Yodel parcel delivery service experienced a cyber incident that caused delays and disrupted distribution and online order tracking.
Customers on social media complained that they had not received their packages for nearly a week and could not reach customer services.
The Liverpool, UK-based company delivers millions of parcels weekly from more than 50 locations and has more than 7,000 employees.
Yodel cyber incident to cause further delays
The company warned its customers that their deliveries might arrive later than expected, but was working hard to resolve the situation.
“Yodel would like to sincerely apologise to their clients and their customers for any disruption this incident may have caused, and reassure them that the team are working around the clock to resolve this incident” – Yodel’s spokesperson said.
Consequently, some Aldo, Argos, ASOS, M&S, Very, and Tu customers might wait longer for their goods to arrive.
However, the delivery service assured its clients that it was working with external forensics experts to restore online order tracking and had reported the cyber incident to authorities.
“As soon as we detected the incident, we launched an investigation, led by our internal IT division and supported by an external IT forensics group. We are working to restore tracking as quickly as we can and have engaged with all relevant authorities,” the company said.
Meanwhile, Yodel warned its customers to avoid sharing personal details with strangers purporting to be Yodel staff and avoid clicking on suspicious links.
“As always, Yodel encourages you to be alert to any unsolicited and unexpected communications that ask for your personal information or refer you to a web page asking for personal information,” Yodel said, further advising its customers to “avoid responding to, clicking on links, or downloading attachments from suspicious email addresses.”
Fake delivery scams involve fraudsters alerting victims that their delivery service could not deliver their package. The scammers request advance payments or additional information to facilitate delivery.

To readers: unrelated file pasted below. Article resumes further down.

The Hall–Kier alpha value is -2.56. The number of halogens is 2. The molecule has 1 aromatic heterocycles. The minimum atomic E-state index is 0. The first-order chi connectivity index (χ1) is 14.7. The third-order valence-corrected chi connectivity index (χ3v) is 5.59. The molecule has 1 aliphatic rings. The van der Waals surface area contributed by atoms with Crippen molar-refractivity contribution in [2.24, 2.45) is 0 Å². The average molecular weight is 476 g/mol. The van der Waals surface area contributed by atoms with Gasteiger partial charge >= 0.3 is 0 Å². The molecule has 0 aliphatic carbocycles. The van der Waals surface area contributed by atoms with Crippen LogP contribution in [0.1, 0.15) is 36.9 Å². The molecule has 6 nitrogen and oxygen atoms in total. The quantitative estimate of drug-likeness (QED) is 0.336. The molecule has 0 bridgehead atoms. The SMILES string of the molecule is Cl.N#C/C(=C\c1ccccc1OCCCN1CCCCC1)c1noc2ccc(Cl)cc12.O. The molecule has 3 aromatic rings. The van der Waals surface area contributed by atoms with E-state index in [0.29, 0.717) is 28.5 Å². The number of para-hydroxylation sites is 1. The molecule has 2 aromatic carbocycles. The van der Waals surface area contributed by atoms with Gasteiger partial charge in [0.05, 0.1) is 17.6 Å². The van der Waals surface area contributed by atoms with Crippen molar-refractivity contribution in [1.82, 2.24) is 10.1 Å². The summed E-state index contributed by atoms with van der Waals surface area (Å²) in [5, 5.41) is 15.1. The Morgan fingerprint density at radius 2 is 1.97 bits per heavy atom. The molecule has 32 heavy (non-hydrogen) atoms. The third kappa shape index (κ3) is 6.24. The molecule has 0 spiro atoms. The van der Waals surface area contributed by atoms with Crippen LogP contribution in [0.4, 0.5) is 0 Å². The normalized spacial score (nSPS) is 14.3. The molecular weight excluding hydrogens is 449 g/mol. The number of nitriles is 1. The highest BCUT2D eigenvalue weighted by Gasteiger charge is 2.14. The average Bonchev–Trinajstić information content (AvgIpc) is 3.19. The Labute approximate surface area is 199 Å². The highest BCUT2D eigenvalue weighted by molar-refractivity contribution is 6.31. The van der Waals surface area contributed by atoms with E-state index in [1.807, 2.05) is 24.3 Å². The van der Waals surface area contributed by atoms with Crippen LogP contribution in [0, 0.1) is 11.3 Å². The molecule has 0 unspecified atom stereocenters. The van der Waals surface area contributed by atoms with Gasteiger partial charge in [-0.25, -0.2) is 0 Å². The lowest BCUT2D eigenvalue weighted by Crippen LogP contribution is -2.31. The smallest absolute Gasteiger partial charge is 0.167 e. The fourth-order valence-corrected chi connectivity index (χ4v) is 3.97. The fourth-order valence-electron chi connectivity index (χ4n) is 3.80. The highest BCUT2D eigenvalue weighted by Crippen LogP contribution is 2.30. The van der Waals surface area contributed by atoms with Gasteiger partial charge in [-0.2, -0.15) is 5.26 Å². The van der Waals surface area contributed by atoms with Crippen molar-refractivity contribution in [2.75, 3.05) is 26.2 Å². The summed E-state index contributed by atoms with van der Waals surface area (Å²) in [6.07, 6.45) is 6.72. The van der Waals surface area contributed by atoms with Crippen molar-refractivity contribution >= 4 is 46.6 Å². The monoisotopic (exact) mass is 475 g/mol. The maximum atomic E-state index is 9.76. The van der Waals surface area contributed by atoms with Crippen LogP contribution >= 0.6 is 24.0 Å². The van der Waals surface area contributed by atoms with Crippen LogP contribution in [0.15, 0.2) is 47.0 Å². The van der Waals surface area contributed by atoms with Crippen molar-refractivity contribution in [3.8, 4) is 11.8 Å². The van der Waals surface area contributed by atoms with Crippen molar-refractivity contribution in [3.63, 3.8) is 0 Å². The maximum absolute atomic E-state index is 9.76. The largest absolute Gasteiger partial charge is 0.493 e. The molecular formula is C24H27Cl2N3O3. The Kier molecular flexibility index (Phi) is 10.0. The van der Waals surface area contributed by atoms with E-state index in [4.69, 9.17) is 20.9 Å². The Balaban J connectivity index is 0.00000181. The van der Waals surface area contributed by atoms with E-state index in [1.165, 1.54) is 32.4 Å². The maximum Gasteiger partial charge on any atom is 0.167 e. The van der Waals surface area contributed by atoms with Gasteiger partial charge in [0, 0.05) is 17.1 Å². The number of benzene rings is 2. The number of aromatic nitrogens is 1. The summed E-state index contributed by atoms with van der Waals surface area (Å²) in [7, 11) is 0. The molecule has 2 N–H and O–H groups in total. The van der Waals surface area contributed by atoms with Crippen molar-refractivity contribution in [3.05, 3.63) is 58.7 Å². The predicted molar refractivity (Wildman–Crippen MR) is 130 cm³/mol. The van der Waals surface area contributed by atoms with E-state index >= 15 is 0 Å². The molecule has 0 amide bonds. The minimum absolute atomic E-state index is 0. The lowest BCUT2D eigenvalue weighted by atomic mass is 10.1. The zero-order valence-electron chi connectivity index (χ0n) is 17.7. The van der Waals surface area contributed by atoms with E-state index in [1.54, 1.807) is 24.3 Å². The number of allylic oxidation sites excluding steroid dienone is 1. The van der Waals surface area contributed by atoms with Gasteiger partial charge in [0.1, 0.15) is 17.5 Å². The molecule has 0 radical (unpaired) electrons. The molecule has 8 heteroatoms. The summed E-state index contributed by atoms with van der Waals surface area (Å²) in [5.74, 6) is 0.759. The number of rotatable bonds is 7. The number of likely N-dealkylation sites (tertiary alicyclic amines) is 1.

The UK delivery service assured its customers no personal information was accessed during the cyber incident because it does not hold or process such data.
Another cyber attack targeting the supply chain
The Yodel cyber incident follows similar attacks targeting the supply chain grappling with the impacts of the pandemic and the Russian invasion of Ukraine.
In February, a cyber attack on the global logistics company Expeditors International of Washington disrupted deliveries for nearly a month. Expeditors International said the effects of the cyber incident that cost the company $60 million are still perceptible to date.
Still, in February, Swissport disclosed a ransomware attack that disrupted its operations, two months after Hellmann Worldwide disconnected its systems after detecting cyber intrusions.
“A cyber-attack on a delivery service provider, the backbone of commerce in 2022, will have far-reaching impacts,” Oliver Pinson-Roxburgh, CEO at Defense.com, said. “The likely significant disruption of deliveries could be one potential motivation for the attack.”
Yodel delivery service cyber incident was a suspected ransomware attack
Yodel delivery service has not disclosed the nature of the incident but experts suspect it was a ransomware attack. Cybersecurity researcher Kevin Beaumont hinted at a possible ransomware attack on Twitter.
Most ransomware attacks occur on weekends and holidays when offices are closed, giving attackers enough time to encrypt data. Additionally, encryption attacks usually involve extended disruptions as victims scramble to recover data and reconstruct their systems from backups.